Dow Again Hits Record, Ignoring Bonds
The stock market advanced broadly but modestly Monday, with the Dow industrial average leading the way and reaching another record high.
Stocks’ gains struck an optimistic note ahead of today’s meeting of the Federal Reserve Board. That optimism contrasted with another sell-off in the bond market, as some nervous traders seemed to lose hope that the Fed will cut short-term interest rates.
On Wall Street, the Dow rose 33.23 points to a record 5,304.98, adding to Friday’s gain of 54.92 points and closing above 5,300 for the first time.
In the broad market, winners topped losers 1,325 to 970 on the New York Stock Exchange in moderate trading. Most major market indexes closed higher, with the NYSE composite, Standard & Poor’s 500 and Wilshire 5,000 joining the Dow at record levels.
The S&P; index added 2.60 points to a new high of 624.22.
Industrial stocks such as chemical, metal and machinery issues led the way, which some analysts said was a sign that investors were betting on another Fed rate cut.
In theory, at least, lower interest rates could help bolster the weak economy and guarantee that the current expansion would be prolonged--which could be good news for companies whose fortunes are tied closely to economic swings.
“People are anticipating an ease” in rates by the Fed, said David Shulman, investment strategist at Salomon Bros. in New York.
The Federal Open Market Committee, the central bank’s policy-setting forum, will meet today and Wednesday. Many economists expect the Fed to cut its benchmark short-term rate by a quarter of a percentage point, to 5.25%.
Yet as optimistic as stock investors appeared to be Monday, the bond market was gloomy. The yield on the Treasury’s 30-year bond rose to 6.09% from 6.04% Friday, and shorter-term yields also were higher.
A Fed rate cut is far from certain, some bond players said.
“Even though the chance for a Fed cut is above 50%, it’s not enough of a one-way bet to get me interested in buying Treasuries right now,” said Glen Wisher, who helps manage about $3.5 billion at Julius Baer Investment Management in London.
Some analysts said that bond yields already seem to factor in new rate reductions by the Fed. Also, a heavy calendar of economic statistics this week could pour cold water on the idea that the economy is weak enough to justify lower interest rates.
In addition, the Treasury on Wednesday will announce details about its quarterly financing needs. The Treasury is expected to sell $44 billion worth of three-, 10- and 30-year bonds next week.
Finally, the surge in gold prices in recent weeks worries some Fed-watchers. The Fed is known to pay close attention to the price of gold, which historically is an inflation barometer. If the Fed believes higher inflation is on the horizon it would be unlikely to cut rates.
Gold futures, which hit their highest prices in 5 1/2-years in trading Friday, were calm Monday. The February gold futures contract on the Comex closed unchanged at $405.80 an ounce.
Whether or not the Fed cuts, some analysts says fourth-quarter corporate earnings should help to justify stock prices at current levels.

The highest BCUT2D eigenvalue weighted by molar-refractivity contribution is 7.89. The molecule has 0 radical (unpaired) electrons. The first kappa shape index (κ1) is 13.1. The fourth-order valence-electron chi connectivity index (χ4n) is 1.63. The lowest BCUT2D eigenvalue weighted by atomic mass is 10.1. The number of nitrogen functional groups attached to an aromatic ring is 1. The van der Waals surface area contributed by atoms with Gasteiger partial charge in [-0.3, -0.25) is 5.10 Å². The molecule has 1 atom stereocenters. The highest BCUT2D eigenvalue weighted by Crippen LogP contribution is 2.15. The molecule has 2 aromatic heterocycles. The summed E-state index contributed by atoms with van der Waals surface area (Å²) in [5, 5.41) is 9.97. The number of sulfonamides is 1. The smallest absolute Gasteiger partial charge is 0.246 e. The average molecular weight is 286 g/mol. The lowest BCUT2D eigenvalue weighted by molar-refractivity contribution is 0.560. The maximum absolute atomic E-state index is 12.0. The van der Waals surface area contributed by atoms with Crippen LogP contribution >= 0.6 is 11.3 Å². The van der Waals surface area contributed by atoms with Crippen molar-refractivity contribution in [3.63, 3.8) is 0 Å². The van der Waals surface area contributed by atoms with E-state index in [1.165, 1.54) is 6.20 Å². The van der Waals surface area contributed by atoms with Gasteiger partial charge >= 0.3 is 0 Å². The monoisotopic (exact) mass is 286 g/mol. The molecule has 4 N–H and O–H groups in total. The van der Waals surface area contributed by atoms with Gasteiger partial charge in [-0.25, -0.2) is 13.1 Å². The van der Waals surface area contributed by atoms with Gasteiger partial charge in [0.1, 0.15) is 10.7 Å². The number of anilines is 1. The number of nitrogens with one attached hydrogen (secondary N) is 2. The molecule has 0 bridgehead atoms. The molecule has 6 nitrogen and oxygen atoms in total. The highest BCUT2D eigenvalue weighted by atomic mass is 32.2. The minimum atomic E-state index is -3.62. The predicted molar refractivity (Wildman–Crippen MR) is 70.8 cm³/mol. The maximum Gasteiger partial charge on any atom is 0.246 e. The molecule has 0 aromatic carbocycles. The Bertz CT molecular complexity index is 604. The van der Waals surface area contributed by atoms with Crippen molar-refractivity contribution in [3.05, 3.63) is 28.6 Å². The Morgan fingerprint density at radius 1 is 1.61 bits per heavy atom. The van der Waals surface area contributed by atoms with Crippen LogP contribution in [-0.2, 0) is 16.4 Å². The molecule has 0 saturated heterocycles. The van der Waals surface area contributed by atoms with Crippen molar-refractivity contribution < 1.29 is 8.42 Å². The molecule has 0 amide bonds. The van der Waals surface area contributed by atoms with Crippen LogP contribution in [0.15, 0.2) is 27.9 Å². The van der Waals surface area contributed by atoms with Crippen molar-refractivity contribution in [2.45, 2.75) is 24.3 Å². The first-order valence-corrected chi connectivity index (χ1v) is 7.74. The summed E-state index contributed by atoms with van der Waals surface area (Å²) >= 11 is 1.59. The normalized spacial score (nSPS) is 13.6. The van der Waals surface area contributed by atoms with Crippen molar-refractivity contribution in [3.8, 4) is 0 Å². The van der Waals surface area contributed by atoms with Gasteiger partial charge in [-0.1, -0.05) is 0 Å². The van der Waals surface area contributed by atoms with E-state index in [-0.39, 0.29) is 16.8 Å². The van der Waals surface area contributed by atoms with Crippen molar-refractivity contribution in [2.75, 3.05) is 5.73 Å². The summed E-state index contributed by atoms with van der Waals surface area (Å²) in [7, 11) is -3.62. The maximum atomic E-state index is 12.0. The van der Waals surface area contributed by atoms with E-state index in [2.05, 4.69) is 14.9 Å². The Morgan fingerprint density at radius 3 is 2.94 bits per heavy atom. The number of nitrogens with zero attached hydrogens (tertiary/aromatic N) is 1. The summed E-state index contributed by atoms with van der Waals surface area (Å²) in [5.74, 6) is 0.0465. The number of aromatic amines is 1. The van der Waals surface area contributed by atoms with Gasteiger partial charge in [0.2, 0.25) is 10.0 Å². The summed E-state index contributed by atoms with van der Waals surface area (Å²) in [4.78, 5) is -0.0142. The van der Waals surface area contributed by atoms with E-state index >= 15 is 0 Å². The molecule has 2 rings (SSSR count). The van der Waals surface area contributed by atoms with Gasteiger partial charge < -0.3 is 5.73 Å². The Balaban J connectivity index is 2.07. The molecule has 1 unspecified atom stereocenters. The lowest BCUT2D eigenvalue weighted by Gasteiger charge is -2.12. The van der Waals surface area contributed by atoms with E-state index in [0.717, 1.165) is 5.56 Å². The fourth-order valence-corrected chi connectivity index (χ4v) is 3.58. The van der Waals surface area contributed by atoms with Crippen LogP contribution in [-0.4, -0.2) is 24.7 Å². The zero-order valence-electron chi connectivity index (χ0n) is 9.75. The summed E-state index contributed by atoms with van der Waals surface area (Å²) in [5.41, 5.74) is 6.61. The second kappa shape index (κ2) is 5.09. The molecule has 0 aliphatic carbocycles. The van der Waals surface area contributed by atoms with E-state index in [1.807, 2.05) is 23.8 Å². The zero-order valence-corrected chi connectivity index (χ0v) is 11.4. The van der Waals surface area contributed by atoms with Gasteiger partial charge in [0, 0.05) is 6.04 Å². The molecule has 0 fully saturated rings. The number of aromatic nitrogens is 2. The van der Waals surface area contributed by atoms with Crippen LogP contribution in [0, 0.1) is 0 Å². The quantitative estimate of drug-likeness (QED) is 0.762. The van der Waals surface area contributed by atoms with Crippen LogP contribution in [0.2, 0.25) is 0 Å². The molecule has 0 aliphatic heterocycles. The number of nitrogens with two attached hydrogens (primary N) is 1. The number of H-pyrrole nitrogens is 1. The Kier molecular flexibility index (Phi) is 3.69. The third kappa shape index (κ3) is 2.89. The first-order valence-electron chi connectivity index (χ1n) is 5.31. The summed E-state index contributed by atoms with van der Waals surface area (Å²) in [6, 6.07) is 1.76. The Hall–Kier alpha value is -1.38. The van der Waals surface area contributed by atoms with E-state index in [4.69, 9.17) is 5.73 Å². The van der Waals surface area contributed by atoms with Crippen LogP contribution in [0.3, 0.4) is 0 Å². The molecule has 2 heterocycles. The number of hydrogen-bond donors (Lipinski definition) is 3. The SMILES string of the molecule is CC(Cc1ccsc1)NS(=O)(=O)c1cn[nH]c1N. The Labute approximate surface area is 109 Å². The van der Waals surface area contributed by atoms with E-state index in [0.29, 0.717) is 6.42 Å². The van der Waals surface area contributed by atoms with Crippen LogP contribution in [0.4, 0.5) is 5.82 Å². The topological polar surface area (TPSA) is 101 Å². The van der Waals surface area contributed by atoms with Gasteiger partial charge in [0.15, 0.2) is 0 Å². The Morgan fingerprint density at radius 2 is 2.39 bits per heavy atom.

“Earnings actually support recent surges in [share] prices,” said Peter Coolidge, trader at Brean Murray Foster Securities. “There weren’t any major disasters [among companies reporting in recent days], and there are some good surprises.”
Among Monday’s highlights:
* Industrial issues leading the market higher included Alcoa, up 1 1/8 to 54; DuPont, up 1 to 75 1/8; GM, up 1 1/8 to 52 1/4; Caterpillar, up 1 1/2 to 63 3/4; Illinois Tool Works, up 3/4 to 58; and Potash, up 3 to 68 5/8.
* MCI Communications surged 1 3/4 to 29 1/4 after announcing an alliance with Microsoft to jointly market a range of online services.
Microsoft eased 1/8 to 90 3/8. MCI arch-rival AT&T; gained 7/8 to 65 5/8.
* Tech stocks were mixed. IBM gained 1 3/4 to 106 1/2, Computer Sciences jumped 2 1/8 to 76 5/8 and Cadence was up 1 to 39 3/4, but Texas Instruments lost 1 1/4 to 46 3/4 and Uunet sank 3 to 43 3/4.
Also, computer-chip maker Micron Technology fell 7/8 to 33 5/8, reacting to news that the company’s chief executive had been rehired just eight days after his resignation.
* In the takeover arena, Biocraft Laboratories jumped 5 1/2 to 19 1/8 after the generic drug maker agreed to be acquired by Israeli drug firm Teva Pharmaceutical in a $289-million stock swap. Teva’s shares fell 1 1/8 to 44 1/8 on Nasdaq.
Also, Sterling Chemicals surged 3 1/4 to 12 1/2 after the styrene producer said it was exploring selling itself or breaking up.
Mattel and Hasbro, embroiled in a takeover fight, both advanced after Mattel said it hired an investment banking firm for advice. Mattel jumped 1 1/8 to 31 3/4; Hasbro rose 3/4 to 43 3/4.
* Struggling retailer Limited was unchanged at 16 1/2 despite saying it will buy back up to 24% of its shares.
* Echostar Communications shot up 7 to 32 1/2. The company on Friday won a federal auction for a direct broadcast TV satellite license covering the western half of the United States.
In foreign trading, Mexico’s Bolsa index followed the Dow higher, adding 8.91 points to a record 3,087.99.
Stocks also advanced in Argentina, Brazil, Germany, France, Australia and Canada, among other markets.
But Taiwan’s key index plunged 4.9% Monday on fears that China may launch a military attack this year. Today, however, the index rebounded 2.4% after Chinese Prime Minister Li Peng, in a speech, reasserted China’s sovereignty claim over Taiwan but did not give a timetable for reunification.
Market Roundup, D8